Turkey’s ability to stop Kanter from living in the U.S. or playing in the NBA is basically non-existent. The U.S. won’t allow Turkey to extradite him. But Erdoğan’s government has an ulterior motive in attempting to intimidate Kanter. “The point of this exercise is to let Turks around the world know that none of them are safe, that they should not speak out against the government,” Joshua Landis said.
“I play in the NBA; that’s why people know my story,” Kanter said. “My dad is only one. There are thousands of kids out there who have no mom or dad because of what’s going on in Turkey. I have to speak and let people know what’s going on. I want the whole world to know what’s going on, because they try to hid it.”
Turkish police on Friday detained Prof. Dr. Mehmet Kanter, father of NBA Oklahoma City Thunder player Enes Kanter, who the government seeks to arrest over links to the Gülen movement. “HEY WORLD MY DAD HAS BEEN ARRESTED by Turkish government and the Hitler of our century He is potentially to get tortured as thousand others,” tweeted Enes Kanter on Friday.
Dr. Mehmet Kanter, father of NBA player and Turkish government-critic Enes Kanter has been arrested in Instanbul. This comes days after Turkish officials issued an arrest warrant for the US-based basketball player and seeked assistance from Interpol to extradite him to Turkey.
Oklahoma City Thunder center Enes Kanter expressed his desire to become a US citizen and underscored a previous claim that Turkish president Recep Tayyip Erdoğan is the “Hitler of our century” on Monday in New York in his first comments since his detainment at a Romanian airport over the weekend.
Appearing on “CBS This Morning” Monday, Kanter said the trouble began while he was in Indonesia: “I was sleeping around 2:30 or something and my manager knocked on my door. He said the Secret Service and the Indonesian army were looking for me because the Turkish government told them I was a dangerous man.
The curious thing about the Flynn-Turkey connection is that it was a very badly-kept secret. Details of Flynn’s connection to a firm that worked on behalf of the Turkish government were known at least by mid-November, and there were hints that something fishy was going before that when he began singing Erdogan’s praises and demanding Gulen’s extradition.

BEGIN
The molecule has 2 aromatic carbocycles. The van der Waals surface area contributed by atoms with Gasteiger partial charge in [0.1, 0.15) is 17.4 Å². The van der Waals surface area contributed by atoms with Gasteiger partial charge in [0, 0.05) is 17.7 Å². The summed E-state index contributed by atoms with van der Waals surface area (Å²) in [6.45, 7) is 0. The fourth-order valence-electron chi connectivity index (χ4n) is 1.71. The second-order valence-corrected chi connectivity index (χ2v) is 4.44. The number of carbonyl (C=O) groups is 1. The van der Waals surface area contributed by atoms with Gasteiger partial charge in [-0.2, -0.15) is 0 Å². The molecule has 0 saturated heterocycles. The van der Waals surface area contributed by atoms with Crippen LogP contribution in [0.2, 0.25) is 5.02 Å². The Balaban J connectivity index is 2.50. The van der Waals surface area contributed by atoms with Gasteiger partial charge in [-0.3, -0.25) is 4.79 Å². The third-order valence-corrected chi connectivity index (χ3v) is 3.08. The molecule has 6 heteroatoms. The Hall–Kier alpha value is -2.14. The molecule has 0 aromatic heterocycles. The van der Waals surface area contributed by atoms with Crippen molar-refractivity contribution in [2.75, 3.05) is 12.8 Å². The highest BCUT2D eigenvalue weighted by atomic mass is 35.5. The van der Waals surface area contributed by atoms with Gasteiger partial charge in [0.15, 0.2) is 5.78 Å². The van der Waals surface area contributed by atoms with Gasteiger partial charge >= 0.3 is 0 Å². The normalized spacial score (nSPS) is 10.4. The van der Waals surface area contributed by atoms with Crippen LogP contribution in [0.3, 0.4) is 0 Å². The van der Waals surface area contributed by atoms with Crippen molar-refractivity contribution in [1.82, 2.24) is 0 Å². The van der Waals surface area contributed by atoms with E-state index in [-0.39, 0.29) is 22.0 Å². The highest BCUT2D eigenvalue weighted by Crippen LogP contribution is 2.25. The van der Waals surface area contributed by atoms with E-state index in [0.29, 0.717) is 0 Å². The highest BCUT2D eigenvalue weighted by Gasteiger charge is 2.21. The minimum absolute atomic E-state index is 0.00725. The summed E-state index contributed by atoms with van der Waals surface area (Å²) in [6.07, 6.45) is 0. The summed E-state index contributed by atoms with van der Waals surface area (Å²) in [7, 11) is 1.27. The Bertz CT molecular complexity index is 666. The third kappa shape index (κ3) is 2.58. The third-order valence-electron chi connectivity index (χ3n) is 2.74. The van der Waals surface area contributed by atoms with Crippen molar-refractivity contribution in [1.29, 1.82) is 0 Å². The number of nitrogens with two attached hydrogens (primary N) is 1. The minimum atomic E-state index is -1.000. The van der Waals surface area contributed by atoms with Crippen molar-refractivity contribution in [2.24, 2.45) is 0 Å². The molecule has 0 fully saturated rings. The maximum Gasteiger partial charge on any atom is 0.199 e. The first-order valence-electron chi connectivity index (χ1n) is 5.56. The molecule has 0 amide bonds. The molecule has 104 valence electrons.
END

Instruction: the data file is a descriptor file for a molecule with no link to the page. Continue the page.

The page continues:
One of the Trump administration’s first decisions about the fight against the Islamic State, ISIS, was made by Michael Flynn weeks before he was fired – and it conformed to the wishes of Turkey, whose interests, unbeknownst to anyone in Washington, he’d been paid more than $500,000 to represent.
If nothing else, the timing of this is certainly interesting. Yesterday, Turkish President Recep Tayyip Erdogan arrived in Washington for his meeting with President Trump scheduled for later today. It’s an encounter which I already described as problematic at best, given Erdogan’s new status as a strongman and tyrant, and it doesn’t seem to hold the promise of much benefit on our part.
The exiled cleric accused by Turkey of orchestrating last year’s attempted coup charged President Recep Tayyip Erdogan with seeking to silence critics, as the Turkish leader prepared to push for the preacher’s extradition in a White House meeting with Donald Trump.
In the aftermath of the failed coup — and the subsequent purge of thousands of workers accused of being dissidents — Canada has seen a spike in asylum claims from Turkey. The 55,000-strong Turkish-Canadian community has also become increasingly polarized, with distrust and accusations of witch hunts against anyone deemed to be a sympathizer and supporter of the Gulen Movement.